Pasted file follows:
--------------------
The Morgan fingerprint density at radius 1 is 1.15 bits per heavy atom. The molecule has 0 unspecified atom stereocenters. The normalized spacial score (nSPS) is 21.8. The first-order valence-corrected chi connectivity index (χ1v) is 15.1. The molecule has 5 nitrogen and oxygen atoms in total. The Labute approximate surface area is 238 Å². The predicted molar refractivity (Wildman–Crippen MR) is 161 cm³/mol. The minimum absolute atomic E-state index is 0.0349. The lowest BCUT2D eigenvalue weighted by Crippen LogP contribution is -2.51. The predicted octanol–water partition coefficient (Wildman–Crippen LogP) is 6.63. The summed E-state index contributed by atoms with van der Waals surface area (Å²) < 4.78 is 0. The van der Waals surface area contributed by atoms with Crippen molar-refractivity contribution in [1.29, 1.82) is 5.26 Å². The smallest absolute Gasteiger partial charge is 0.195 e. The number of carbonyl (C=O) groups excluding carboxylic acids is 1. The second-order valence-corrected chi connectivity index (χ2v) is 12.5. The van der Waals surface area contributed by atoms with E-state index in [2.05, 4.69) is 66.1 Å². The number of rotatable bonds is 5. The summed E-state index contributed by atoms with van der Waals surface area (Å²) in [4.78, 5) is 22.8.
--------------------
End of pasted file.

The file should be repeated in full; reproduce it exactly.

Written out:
The Morgan fingerprint density at radius 1 is 1.15 bits per heavy atom. The molecule has 0 unspecified atom stereocenters. The normalized spacial score (nSPS) is 21.8. The first-order valence-corrected chi connectivity index (χ1v) is 15.1. The molecule has 5 nitrogen and oxygen atoms in total. The Labute approximate surface area is 238 Å². The predicted molar refractivity (Wildman–Crippen MR) is 161 cm³/mol. The minimum absolute atomic E-state index is 0.0349. The lowest BCUT2D eigenvalue weighted by Crippen LogP contribution is -2.51. The predicted octanol–water partition coefficient (Wildman–Crippen LogP) is 6.63. The summed E-state index contributed by atoms with van der Waals surface area (Å²) < 4.78 is 0. The van der Waals surface area contributed by atoms with Crippen molar-refractivity contribution in [1.29, 1.82) is 5.26 Å². The smallest absolute Gasteiger partial charge is 0.195 e. The number of carbonyl (C=O) groups excluding carboxylic acids is 1. The second-order valence-corrected chi connectivity index (χ2v) is 12.5. The van der Waals surface area contributed by atoms with E-state index in [2.05, 4.69) is 66.1 Å². The number of rotatable bonds is 5. The summed E-state index contributed by atoms with van der Waals surface area (Å²) in [4.78, 5) is 22.8.